Blood 2003 Apr 19;101(8):3021-8. Epub 2002 Dec 19.
Department of Medicine and the Program in Genetics, State University of New York, Stony Brook, 11794, USA.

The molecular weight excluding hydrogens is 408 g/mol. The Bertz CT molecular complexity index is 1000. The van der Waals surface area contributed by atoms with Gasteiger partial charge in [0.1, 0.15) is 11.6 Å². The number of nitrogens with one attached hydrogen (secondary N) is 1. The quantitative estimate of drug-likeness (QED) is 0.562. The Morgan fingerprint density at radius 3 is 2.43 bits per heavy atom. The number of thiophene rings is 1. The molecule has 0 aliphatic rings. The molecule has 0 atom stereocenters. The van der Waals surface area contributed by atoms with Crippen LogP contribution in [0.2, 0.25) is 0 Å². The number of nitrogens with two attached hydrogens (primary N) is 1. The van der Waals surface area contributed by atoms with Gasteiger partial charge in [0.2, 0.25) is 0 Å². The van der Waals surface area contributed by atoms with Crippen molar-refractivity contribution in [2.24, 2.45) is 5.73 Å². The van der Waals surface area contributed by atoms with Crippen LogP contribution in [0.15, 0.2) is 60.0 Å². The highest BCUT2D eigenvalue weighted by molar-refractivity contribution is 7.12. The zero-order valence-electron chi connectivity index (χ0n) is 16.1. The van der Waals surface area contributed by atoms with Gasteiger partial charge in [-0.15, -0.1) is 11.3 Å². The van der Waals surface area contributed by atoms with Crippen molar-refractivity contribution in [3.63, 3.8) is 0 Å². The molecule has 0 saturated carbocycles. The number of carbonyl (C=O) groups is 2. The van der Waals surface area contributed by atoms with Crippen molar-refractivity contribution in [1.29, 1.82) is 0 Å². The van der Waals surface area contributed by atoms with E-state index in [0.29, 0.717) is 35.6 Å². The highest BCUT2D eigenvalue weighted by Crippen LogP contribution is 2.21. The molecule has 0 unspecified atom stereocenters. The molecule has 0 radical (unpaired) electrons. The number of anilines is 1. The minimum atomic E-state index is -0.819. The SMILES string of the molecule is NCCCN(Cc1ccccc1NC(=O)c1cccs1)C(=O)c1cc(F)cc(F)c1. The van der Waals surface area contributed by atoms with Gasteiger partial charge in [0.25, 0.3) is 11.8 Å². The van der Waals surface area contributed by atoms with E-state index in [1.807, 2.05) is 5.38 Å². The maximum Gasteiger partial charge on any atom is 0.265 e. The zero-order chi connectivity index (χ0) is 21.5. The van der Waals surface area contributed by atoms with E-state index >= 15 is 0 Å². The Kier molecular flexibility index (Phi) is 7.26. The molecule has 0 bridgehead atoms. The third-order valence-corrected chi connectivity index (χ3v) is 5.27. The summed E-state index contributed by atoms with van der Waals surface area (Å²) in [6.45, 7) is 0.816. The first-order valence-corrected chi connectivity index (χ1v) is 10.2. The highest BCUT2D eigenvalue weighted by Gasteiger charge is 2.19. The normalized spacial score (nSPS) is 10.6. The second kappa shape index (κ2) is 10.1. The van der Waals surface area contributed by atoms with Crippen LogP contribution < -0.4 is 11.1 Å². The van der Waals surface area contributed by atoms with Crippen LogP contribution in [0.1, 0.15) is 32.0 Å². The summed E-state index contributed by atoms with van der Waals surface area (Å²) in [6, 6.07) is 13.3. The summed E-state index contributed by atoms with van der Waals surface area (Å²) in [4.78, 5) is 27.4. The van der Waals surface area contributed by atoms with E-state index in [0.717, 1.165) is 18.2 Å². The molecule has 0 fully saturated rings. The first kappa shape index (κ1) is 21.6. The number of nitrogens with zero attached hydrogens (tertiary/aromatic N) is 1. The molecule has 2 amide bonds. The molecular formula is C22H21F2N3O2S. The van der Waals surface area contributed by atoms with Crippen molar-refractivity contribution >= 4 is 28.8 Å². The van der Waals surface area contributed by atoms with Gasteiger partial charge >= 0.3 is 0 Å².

Human blood platelets are anucleate cells whose response to extracellular stimuli results in actin cytoskeleton rearrangements, thereby providing the critical initial step in the regulation of hemostasis. The serine protease alpha-thrombin, known to activate platelets by cleavage of a family of protease-activated receptors (PARs), is the most potent physiologic activator of human platelets, though downstream effector proteins uniquely linked to platelet cytoskeletal actin polymerization remain largely uncharacterized. The gene encoding the putative rac1/cdc42 effector protein IQGAP2 was identified within the PAR gene cluster at 5q13, flanked telomeric by PAR1 and encompassing PAR3. Immunofluorescence microscopy demonstrated IQGAP2 expression in filopodial extensions of activated platelets and colocalized with F-actin in lamellipodia and filopodia of IQGAP2-transfected COS1 cells. Platelet activation by alpha-thrombin, but not saturating concentrations of fibrillar collagen or adenosine 5'-diphosphate, uniquely assemble an IQGAP2/arp2/3-actin cytoplasmic complex, an association regulated by guanosine triphosphate rac1 ([GTP]rac1) but not by [GTP]cdc42. Likewise, only thrombin-activated platelets resulted in rapid translocation of IQGAP2 to the platelet cytoskeleton. These observations identify a physiologic scaffolding function for IQGAP2 and establish the presence of a functional genomic unit in humans uniquely evolved to regulate thrombin-induced platelet cytoskeletal actin reorganization.